As I leave the Taj Mahal Hotel in New Delhi after a frantic breakfast meeting with Dinesh Paliwal, I pop downstairs to the banquet hall level to have a quick look at the event Paliwal’s Harman International is planning for later that evening. The US-based premium audio and entertainment system makers, and owners of brands such as JBL, AKG and Mark Levinson, are going to unveil a new automotive gear and Paliwal is quite excited about it: “I’ve brought down my entire board and senior management team to India for the event. It is an exciting new product that extends our auto portfolio to mid-level cars as well,” explains Paliwal, chairman and chief executive officer (CEO), Harman International Industries.
Which is why the staff at the Taj are milling around while someone, very carefully indeed, drives a silver Mercedes-Benz into one of the banquet halls. Because, you know, when Harman International says “mid-level”, they still mean Merc. Harman is that kind of premium.
Big boss: Paliwal is known to be a tough taskmaster, setting hard targets and pushing his team to do better. Jayachandran / Mint
Paliwal has been widely referred to, in interviews and profiles, as a true global Indian executive. A moniker he earned during his stellar 22-year stint with ABB, the well-known Swiss-Swedish power and automation firm. And while speaking to him, it is hard to miss that “global Indian” accent: He pronounces Shirdi as any Marathi would, but then says “billion dah-lurrs” in the next sentence. But, of course, Paliwal isn’t putting on the fake accent, it is clearly the outcome of having been a roving manager for two decades.
During our all-coffee-no-croissant breakfast, Paliwal’s experiences at ABB come up with almost every other question. He constantly tries to swing the focus back to Harman, but there is no denying the obvious: All of Paliwal’s management stripes were earned at the massive multinational where he worked till 2007.
“ABB was huge. We were present in over 100 countries. Had more than 100,000 employees by the time I left. It was very different from Harman,” recalls Paliwal. So then why the move to Harman? At the time Paliwal made the transition, Harman was a smaller company, still largely managed by family members of the founder, audio engineer Sidney Harman. And in the 13 months prior to Paliwal’s joining, the loosely held together family of audio product brands had worked through two chief executives, both of whom fell foul of the Harmans.
Paliwal gives some of the credit for that decision to his friend and neighbour Indra Nooyi—“Our children often have sleepovers in each others’ homes”. Nooyi, now the chairman and CEO of Pepsico International, once worked with Paliwal at ABB and is now a close friend. “Indra told me that all this consumer sales and marketing was fun. And that I should try it at least once. So I decided to give it a shot.”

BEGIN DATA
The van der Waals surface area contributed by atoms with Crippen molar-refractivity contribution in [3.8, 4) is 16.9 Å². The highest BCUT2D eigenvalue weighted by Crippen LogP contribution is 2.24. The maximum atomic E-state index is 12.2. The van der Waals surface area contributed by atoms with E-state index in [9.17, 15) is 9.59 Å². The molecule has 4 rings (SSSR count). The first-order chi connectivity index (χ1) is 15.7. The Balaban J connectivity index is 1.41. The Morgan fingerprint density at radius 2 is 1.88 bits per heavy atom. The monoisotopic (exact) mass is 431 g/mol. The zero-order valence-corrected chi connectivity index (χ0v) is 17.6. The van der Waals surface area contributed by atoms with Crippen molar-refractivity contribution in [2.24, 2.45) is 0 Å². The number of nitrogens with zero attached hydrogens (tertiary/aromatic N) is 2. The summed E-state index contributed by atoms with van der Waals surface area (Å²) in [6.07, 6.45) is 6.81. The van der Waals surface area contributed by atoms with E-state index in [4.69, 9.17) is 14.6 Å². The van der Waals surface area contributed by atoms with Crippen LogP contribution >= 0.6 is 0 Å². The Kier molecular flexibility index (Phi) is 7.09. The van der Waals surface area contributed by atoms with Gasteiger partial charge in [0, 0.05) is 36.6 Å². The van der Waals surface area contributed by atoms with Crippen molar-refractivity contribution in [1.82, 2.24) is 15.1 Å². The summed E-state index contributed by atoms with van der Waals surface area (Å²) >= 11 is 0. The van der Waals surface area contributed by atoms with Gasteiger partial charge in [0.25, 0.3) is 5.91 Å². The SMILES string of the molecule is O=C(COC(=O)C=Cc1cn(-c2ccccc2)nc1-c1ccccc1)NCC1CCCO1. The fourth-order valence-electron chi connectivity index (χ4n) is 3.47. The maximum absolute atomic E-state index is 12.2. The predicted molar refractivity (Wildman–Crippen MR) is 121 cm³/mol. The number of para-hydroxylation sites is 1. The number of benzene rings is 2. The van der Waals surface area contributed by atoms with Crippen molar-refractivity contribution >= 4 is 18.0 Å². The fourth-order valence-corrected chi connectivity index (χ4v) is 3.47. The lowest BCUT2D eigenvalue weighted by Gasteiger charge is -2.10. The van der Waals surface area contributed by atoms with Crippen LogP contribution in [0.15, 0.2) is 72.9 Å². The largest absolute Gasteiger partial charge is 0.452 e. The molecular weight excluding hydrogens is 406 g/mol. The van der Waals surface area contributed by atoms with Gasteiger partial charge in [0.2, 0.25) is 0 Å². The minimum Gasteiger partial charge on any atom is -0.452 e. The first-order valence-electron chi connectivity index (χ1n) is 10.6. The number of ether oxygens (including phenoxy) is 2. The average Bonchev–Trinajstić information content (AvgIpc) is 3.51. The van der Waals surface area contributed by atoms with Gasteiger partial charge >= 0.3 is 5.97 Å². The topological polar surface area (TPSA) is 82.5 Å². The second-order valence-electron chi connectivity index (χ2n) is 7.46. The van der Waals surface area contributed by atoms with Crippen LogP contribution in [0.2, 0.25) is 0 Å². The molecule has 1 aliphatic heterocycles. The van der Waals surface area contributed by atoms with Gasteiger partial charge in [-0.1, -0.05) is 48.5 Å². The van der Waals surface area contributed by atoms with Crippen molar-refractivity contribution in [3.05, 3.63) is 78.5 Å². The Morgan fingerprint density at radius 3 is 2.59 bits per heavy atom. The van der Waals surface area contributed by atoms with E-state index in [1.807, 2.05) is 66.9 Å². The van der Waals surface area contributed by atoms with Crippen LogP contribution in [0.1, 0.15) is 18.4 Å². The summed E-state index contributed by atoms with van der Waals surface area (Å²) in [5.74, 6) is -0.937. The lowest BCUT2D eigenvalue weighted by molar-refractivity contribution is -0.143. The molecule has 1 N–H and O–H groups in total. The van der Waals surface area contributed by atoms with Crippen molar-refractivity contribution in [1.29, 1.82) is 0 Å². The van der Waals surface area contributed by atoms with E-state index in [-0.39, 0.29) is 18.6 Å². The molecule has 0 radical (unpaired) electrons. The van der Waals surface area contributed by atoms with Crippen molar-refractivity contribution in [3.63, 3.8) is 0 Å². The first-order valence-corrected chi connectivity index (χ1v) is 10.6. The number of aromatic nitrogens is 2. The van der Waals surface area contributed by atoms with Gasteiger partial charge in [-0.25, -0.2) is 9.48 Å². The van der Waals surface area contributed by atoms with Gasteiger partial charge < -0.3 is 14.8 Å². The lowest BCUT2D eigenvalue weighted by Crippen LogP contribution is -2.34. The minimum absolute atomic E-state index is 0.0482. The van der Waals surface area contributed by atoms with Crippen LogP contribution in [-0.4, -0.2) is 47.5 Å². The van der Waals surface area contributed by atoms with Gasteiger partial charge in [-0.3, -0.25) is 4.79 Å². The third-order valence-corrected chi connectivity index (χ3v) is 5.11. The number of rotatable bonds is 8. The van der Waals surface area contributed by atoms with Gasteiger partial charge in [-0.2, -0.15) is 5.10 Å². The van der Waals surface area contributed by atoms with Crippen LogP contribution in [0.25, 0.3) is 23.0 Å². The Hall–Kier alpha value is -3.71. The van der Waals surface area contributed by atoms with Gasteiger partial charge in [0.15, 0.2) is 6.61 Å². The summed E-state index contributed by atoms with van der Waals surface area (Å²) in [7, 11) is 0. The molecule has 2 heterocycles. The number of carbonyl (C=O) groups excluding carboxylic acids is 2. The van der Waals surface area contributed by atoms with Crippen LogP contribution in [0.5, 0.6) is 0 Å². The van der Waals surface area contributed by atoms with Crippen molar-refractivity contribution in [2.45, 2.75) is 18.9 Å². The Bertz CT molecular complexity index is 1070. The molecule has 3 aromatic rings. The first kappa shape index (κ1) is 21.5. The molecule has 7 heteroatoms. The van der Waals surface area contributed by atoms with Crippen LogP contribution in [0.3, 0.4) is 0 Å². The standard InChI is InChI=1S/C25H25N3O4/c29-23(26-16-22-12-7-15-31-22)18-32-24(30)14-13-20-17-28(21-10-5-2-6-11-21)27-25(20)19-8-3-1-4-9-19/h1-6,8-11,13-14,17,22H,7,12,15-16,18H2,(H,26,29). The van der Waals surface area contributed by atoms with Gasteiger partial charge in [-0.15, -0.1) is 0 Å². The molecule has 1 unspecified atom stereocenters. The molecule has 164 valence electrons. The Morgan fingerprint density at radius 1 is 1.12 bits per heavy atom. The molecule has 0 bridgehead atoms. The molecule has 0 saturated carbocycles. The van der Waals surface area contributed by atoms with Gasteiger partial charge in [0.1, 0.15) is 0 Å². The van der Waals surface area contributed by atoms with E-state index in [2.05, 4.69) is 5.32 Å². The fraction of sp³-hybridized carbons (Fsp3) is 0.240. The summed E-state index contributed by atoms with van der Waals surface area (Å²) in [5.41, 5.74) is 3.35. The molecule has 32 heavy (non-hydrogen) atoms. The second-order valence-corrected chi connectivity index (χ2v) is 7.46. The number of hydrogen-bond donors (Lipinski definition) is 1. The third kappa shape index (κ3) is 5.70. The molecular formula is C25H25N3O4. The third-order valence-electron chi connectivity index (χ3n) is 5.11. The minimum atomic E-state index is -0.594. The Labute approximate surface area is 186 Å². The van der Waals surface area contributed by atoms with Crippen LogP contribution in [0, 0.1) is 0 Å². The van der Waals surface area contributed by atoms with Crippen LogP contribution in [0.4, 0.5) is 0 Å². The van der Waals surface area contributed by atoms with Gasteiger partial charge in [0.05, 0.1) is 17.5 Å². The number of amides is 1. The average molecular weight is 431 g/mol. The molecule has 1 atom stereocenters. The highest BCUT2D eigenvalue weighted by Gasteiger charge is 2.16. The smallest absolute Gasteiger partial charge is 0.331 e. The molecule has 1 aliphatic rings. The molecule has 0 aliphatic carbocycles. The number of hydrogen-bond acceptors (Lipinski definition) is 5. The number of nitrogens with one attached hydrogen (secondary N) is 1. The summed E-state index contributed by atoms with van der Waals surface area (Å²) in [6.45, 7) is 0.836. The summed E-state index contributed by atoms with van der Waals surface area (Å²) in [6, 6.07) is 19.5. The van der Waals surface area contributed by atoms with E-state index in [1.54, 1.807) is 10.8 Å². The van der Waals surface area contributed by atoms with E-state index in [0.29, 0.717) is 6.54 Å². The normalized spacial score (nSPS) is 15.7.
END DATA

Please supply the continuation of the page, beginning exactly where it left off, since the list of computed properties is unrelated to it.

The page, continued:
That’s how, in 2007, Paliwal went from being president, global markets and technology, at ABB to chief executive at Harman International. I momentarily think of asking him if things proved to be “fun” subsequently. But then Paliwal himself reminds me that there is nothing fun and frothy about his approach to business: “You know I was known for being quite...ruthless at ABB. I drove hard targets, pushed my people. But I was always fair. Once I was convinced of someone, I let them handle things themselves. But if you kept doing badly, there was no place for you.”
As Paliwal talks of his transition to Harman, it is clear that the company was in dire need of the Dinesh Paliwal treatment—the treatment that saw ABB cut costs drastically and reduce manpower from around 225,000 to almost half.
Paliwal slowly, resolutely, went about rebuilding the company. Several group brands that had gone astray were brought back into the fold. Loss-making plants were closed and cheaper capacity is now being built in China and Eastern Europe. In fact, India and China are firmly on Paliwal and Harman’s radar. Besides unveiling the new audio system—“It has two million lines of code. Most of it written in our offices in Bangalore!” he says—Paliwal also announced a new dedicated India office that evening.
The push into the Indian market comes at a time when Harman International is looking to do something here that it does very well: give sound to massive sports facilities. Paliwal enthusiastically rattles off a list of Harman’s stadium projects, including the New York Yankees stadium, and, top of the list, the Bird’s Nest and the opening and closing ceremonies for last year’s Olympics in Beijing. “Everyone wants to talk about the Bird’s Nest and what we did there,” he says, alluding to meetings with the Delhi Commonwealth Games authorities, including organizing committee chairman Suresh Kalmadi.
I ask Paliwal if any part of Harman’s new focus on India comes out of a personal need. “I am still close to India personally. But we are here because it makes business sense. We think India can be a quarter-billion dollar market for us in five years.” And then he adds laughing: “My board would never let me make a business decision because I have a soft corner for India. At the end of the day, I am a Marwari. So I will always think of business like a Marwari!”
Paliwal’s global credentials are particularly striking when you consider that his parents were freedom fighters and associates of Mahatma Gandhi. When I ask him about this, Paliwal says that he is now a US citizen by choice, considers China a second home and still visits India several times year. “But home is really wherever my wife and children are. Which means really it could be anywhere in the world.”
But perhaps not all of Paliwal’s bonds are so fluid. When he proposed the big pow-wow in India to his senior management, Paliwal says, some were concerned: “Some were very afraid of swine flu! But I went to Shirdi yesterday and prayed. I told them that now everything will be okay. I’ve taken care of it.”